SOLEDAD O'BRIEN: Looks bad. All right, we're going to continue, obviously, Chad, to follow that storm.

Still to come, we're going to also meet a family that's trying to pick up some of the pieces after Katrina. From finding a home, planning a job, nothing is coming easily. We'll take a look at that ahead on AMERICAN MORNING.


MILES O'BRIEN: Welcome back from the city of New Orleans. We're in the Gentilly area and this is members of the Massachusetts National Guard getting ready to perform a search and rescue mission in some neighborhoods that are still covered over by as much as eight feet of water, even though where I'm standing would have been waist-deep just a couple of days ago. Still a tremendous amount of water here.

And what that has done for the many of the people who live in those neighborhoods behind here, has made them flee their city and perhaps, in many cases permanently. CNN's Kelly Wallace from Beaumont, Texas, with one such story.


KELLY WALLACE, CNN CORRESPONDENT, (voice over): Nothing's quite the same for the St. Cyr family of New Orleans. Sure, a mom drives her little ones to school like she used to, but then she heads to a home that is not her own.

DENISE ST. CYR, NEW ORLEANS EVACUEE: And my sister-in-law Katherine.

WALLACE: Denise and her family are staying in Beaumont, Texas, with her brother and sister- in-law. Sixteen members of the extended family, six kids, and 10 adults all under one roof. So organization is key.

DENISE ST. CYR: I have more respect for paper plates than I ever had in my life.

WALLACE: Denise says she and her husband, who own three homes in New Orleans, have decided to remain in Beaumont for the entire school year. Starting over is not easy.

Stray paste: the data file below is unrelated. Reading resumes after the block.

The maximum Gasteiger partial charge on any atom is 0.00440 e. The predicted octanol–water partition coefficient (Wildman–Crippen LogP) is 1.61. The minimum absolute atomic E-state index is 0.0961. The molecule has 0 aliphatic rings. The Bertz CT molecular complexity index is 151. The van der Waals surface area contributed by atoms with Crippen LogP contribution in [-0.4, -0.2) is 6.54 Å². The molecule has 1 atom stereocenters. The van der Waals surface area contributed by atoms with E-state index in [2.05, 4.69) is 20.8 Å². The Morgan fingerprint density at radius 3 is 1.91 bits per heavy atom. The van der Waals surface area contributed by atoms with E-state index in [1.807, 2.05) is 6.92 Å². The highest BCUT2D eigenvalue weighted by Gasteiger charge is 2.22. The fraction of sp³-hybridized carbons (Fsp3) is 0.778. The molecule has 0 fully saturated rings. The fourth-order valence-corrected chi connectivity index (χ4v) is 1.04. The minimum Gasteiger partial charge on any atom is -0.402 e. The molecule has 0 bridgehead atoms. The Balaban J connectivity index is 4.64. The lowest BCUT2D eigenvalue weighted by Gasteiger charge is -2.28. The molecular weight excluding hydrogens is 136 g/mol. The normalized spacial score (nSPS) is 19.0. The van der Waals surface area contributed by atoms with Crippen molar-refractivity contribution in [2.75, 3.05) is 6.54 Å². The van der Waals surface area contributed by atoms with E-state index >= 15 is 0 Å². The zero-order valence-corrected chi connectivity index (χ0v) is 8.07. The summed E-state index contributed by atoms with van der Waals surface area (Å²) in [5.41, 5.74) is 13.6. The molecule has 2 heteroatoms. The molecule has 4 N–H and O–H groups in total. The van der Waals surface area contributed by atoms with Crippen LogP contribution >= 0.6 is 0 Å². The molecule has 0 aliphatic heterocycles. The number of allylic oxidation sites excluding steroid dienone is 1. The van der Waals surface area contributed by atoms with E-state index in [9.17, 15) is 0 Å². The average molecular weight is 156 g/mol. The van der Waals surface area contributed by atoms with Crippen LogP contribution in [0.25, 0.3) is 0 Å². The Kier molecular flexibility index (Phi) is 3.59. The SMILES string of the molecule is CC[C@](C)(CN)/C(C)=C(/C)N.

DENISE ST. CYR: It's just like the other day we were looking at houses and he asked me what was wrong. And I said, I want life to be back like it was and it's not.

WALLACE: But then a rare tip about a house available for rent.

DENISE ST. CYR: I have a girl who loves Scooby-Doo and SpongeBob.

WALLACE: After a call to her husband, she's filling out the paperwork for the house and working the phones.

DENISE ST. CYR: Well, I'm home because I was told I couldn't work until I could talk to them.

WALLACE: Denise is trying to continue her work as a pharmacist here in Beaumont while her husband works at a local office for the IRS. There are so many things to do and so many things to replace.

DENISE ST. CYR: On Sunday we were getting ready for church. We were I'm looking through the kids' suitcase, because we're still living out of a suitcase, and I'm thinking, OK, what are you all going to wear to church that's appropriate? Because all of the dresses are at home in the closet.

WALLACE: There are things seven-year-old Leda and six-year-old Kristen (ph) miss about their life in New Orleans.

LEDA ST. CYR: I think most, my bed.

KRISTEN ST. CYR: I miss my bed too. And I miss my house. And also I miss my little room.